|Production country:||Deutschland 2012|
|Running time:||Ca. 90 min.|
|Rated:||From 0 years|
|Number of discs:||1|
|Languages:||English (Dolby Digital 5.1)|
|Picture format:||16:9 (1.78:1)|
|Bonus:||Making of, Deleted Scenes, Outtakes, The Interview|
Content: It was the biggest political scandal in recent history when Karl-Theodor zu Guttenberg, a great CSU hopeful and political prodigy, lost not only his doctorate but also all his political offices in a plagiarism affair. His career in the German Bundestag was steep, but also extremely short. And it provides the perfect material for a political satire. Producer Nico Hofmann, who together with director Uwe Janson created the TV comedy "Der Minister" from the scandalous story, has also recognized this.
The film is, of course, not a serious and accurate treatise on events, but rather a free interpretation with a few satirical side blows to politics and the media. At the centre of the comedy is Franz Ferdinand von und zu Donnersberg (Kai Schumann), who already had difficulties as a pupil with putting his own ideas to paper. His best friend Max Drexel (Johann von Bülow) has been his ghostwriter ever since. Without Max's help, Franz Ferdinand would never have been able to go to school or university. And so it is only natural that he should also realise his political ambitions with Max at his side. While Franz Ferdinand and his wife Viktoria (Alexandra Neldel) are at least able to enthuse the tabloid press with their charisma, Max's words ensure that the young politician's political reputation is also increasingly enhanced. But Franz Ferdinand cannot leave a real impression on Chancellor Murkel (Katharina Thalbach). But there is also a solution to this problem: Franz Ferdinand needs a doctorate. Max actually manages to get his buddy to do his doctorate and is appointed minister a short time later. But this is only the beginning of the problems...
"The Minister" can primarily score with his occupation. Kai Schumann is not only visually an excellent cast for the plagiarism minister and Alexandra Neldel is also convincing in this rather comedic role. A wonderfully greasy Thomas Heinze and a brilliant Walter Sittler in his small role as a bossy father are just as convincing as the actual leading actor Johann von Bülow, whose rather grounded and actually completely normal Max represents a perfect counterweight to Franz Ferdinand von und zu Donnersberg and the entire political circus surrounding him. In some moments these well chosen actors are allowed to act with a refreshing bite, which makes the comedy in its best scenes an absolutely unerring satire on the Guttenberg scandal, on German politics and also on the media world.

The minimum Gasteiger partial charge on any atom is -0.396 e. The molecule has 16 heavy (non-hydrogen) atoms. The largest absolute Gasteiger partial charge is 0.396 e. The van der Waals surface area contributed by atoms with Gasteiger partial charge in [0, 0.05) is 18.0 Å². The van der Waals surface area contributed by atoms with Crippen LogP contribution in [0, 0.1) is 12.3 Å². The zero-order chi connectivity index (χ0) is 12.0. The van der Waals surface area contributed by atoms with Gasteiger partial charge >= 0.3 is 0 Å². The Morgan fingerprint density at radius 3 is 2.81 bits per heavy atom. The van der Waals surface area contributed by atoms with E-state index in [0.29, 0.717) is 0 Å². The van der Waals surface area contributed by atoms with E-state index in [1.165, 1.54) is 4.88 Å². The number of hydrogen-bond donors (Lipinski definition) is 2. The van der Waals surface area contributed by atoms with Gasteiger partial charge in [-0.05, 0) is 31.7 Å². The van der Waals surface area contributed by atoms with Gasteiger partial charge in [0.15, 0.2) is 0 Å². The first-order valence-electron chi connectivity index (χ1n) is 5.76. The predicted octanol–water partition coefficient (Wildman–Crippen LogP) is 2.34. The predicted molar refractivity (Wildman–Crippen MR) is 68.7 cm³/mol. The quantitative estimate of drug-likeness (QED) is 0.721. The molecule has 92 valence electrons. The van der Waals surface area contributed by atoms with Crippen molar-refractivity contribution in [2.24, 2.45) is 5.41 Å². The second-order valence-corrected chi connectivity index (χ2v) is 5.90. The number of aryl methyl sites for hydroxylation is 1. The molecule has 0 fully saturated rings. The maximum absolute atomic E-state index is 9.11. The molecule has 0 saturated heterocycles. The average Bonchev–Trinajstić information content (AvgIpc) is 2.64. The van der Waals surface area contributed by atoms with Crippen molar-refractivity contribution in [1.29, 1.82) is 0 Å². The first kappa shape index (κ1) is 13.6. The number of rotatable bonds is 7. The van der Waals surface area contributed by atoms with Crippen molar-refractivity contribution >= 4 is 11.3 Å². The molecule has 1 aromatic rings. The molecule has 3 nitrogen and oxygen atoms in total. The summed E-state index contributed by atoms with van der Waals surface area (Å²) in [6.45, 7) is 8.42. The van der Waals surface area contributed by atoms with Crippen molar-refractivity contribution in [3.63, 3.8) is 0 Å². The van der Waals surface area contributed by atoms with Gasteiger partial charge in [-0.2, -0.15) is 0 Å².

But unfortunately this bitterness is felt much too rarely. Too often, the comedy relies on the fact that even a slight change in the names of those involved or of well-known TV stations and press organs is enough to make the audience laugh. But this is exactly where the script proves less originality and cleverness than can be felt in the well done scenes. It's just as unwise to make the murk out of Chancellor Merkel as it is to simply add a few more numbers to RTL II. Even with a more subtle implementation, the audience would surely have recognized who or what is to be parodied right now.
"The Minister" therefore leaves a somewhat ambivalent impression in the end. On the one hand an excellently played satire with really funny moments, on the other hand a somewhat too flat conversion and a lack of courage for malice. Still: the obvious joy of the actors and the well done scenes are enough to make the movie worth seeing, despite its weaknesses and missed chances!
Picture + sound: The film produced for Sat1 has an absolutely satisfactory picture and sound quality for a TV comedy. Visually the whole thing convinces with a good to very good overall sharpness and a warm, powerful colouring. The sound has, which is not unusual for this genre, mainly dialogues and music to offer, but they are powerfully converted and well coordinated, which is why the otherwise rather reserved Dolby Digital 5.1 mix leaves a very positive impression. Good.
Extras: Besides a worth seeing Making of (approx. 14 min.) the DVD has about 4 minutes of edited scenes and 6 minutes more, sometimes less amusing outtakes to offer. There are also three short clips. Chancellor Murkel talks about intellectual property (ca. 0:37 min.) and Franz Ferdinand gives an interview (ca. 2 min.) and informs the audience about the copyright (ca. 1 min.).
Fazit: "The Minister" is an amusing satire that never fully exploits its potential. Kai Schumann is really perfectly cast in the main role and the other actors are also in an obviously good mood, which clearly increases the entertainment value of the comedy. A little more bite wouldn't have hurt the whole thing. The DVD presents the TV movie in good technical implementation, the additional material is clear, but quite worth seeing. Anyone who likes German comedies with a satirical touch should not miss this film, which of course only reminds of real events by chance. Recommended
An article by Frankfurt-Tipp